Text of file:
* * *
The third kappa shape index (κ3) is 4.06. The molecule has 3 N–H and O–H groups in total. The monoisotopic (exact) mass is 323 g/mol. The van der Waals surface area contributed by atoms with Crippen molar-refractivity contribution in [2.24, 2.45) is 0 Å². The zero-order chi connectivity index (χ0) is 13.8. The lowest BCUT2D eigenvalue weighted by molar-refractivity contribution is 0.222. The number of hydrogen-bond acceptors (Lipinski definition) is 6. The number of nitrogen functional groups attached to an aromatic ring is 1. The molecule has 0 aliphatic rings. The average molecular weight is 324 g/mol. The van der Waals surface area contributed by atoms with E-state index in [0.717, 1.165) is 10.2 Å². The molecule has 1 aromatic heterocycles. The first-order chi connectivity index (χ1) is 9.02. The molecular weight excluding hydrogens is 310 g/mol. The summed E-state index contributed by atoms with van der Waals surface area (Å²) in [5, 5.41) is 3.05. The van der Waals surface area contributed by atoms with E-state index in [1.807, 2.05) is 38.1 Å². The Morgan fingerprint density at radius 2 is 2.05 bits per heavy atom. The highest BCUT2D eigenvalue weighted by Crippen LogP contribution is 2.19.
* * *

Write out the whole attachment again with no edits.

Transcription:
The third kappa shape index (κ3) is 4.06. The molecule has 3 N–H and O–H groups in total. The monoisotopic (exact) mass is 323 g/mol. The van der Waals surface area contributed by atoms with Crippen molar-refractivity contribution in [2.24, 2.45) is 0 Å². The zero-order chi connectivity index (χ0) is 13.8. The lowest BCUT2D eigenvalue weighted by molar-refractivity contribution is 0.222. The number of hydrogen-bond acceptors (Lipinski definition) is 6. The number of nitrogen functional groups attached to an aromatic ring is 1. The molecule has 0 aliphatic rings. The average molecular weight is 324 g/mol. The van der Waals surface area contributed by atoms with E-state index in [0.717, 1.165) is 10.2 Å². The molecule has 1 aromatic heterocycles. The first-order chi connectivity index (χ1) is 9.02. The molecular weight excluding hydrogens is 310 g/mol. The summed E-state index contributed by atoms with van der Waals surface area (Å²) in [5, 5.41) is 3.05. The van der Waals surface area contributed by atoms with E-state index in [1.807, 2.05) is 38.1 Å². The Morgan fingerprint density at radius 2 is 2.05 bits per heavy atom. The highest BCUT2D eigenvalue weighted by Crippen LogP contribution is 2.19.